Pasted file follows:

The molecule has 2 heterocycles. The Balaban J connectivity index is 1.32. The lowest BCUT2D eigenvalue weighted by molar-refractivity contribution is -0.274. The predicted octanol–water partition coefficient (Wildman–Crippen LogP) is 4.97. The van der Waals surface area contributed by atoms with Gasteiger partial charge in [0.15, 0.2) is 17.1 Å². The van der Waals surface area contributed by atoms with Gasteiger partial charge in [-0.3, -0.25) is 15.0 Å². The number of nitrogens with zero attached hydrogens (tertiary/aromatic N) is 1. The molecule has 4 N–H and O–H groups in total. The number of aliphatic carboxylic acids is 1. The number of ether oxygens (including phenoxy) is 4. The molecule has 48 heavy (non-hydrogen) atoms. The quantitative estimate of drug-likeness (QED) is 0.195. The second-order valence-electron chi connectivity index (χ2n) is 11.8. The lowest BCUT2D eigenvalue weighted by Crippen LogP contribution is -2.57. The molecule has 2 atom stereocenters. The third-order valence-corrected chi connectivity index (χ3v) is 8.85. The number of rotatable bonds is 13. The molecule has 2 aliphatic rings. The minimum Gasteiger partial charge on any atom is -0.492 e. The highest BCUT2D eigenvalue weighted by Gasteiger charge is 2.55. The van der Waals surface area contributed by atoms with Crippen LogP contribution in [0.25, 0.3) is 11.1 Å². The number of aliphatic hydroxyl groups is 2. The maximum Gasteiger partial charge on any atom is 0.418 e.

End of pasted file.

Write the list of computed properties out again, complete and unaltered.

The molecule has 2 heterocycles. The Balaban J connectivity index is 1.32. The lowest BCUT2D eigenvalue weighted by molar-refractivity contribution is -0.274. The predicted octanol–water partition coefficient (Wildman–Crippen LogP) is 4.97. The van der Waals surface area contributed by atoms with Gasteiger partial charge in [0.15, 0.2) is 17.1 Å². The van der Waals surface area contributed by atoms with Gasteiger partial charge in [-0.3, -0.25) is 15.0 Å². The number of nitrogens with zero attached hydrogens (tertiary/aromatic N) is 1. The molecule has 4 N–H and O–H groups in total. The number of aliphatic carboxylic acids is 1. The number of ether oxygens (including phenoxy) is 4. The molecule has 48 heavy (non-hydrogen) atoms. The quantitative estimate of drug-likeness (QED) is 0.195. The second-order valence-electron chi connectivity index (χ2n) is 11.8. The lowest BCUT2D eigenvalue weighted by Crippen LogP contribution is -2.57. The molecule has 2 atom stereocenters. The third-order valence-corrected chi connectivity index (χ3v) is 8.85. The number of rotatable bonds is 13. The molecule has 2 aliphatic rings. The minimum Gasteiger partial charge on any atom is -0.492 e. The highest BCUT2D eigenvalue weighted by Gasteiger charge is 2.55. The van der Waals surface area contributed by atoms with Crippen LogP contribution in [0.25, 0.3) is 11.1 Å². The number of aliphatic hydroxyl groups is 2. The maximum Gasteiger partial charge on any atom is 0.418 e.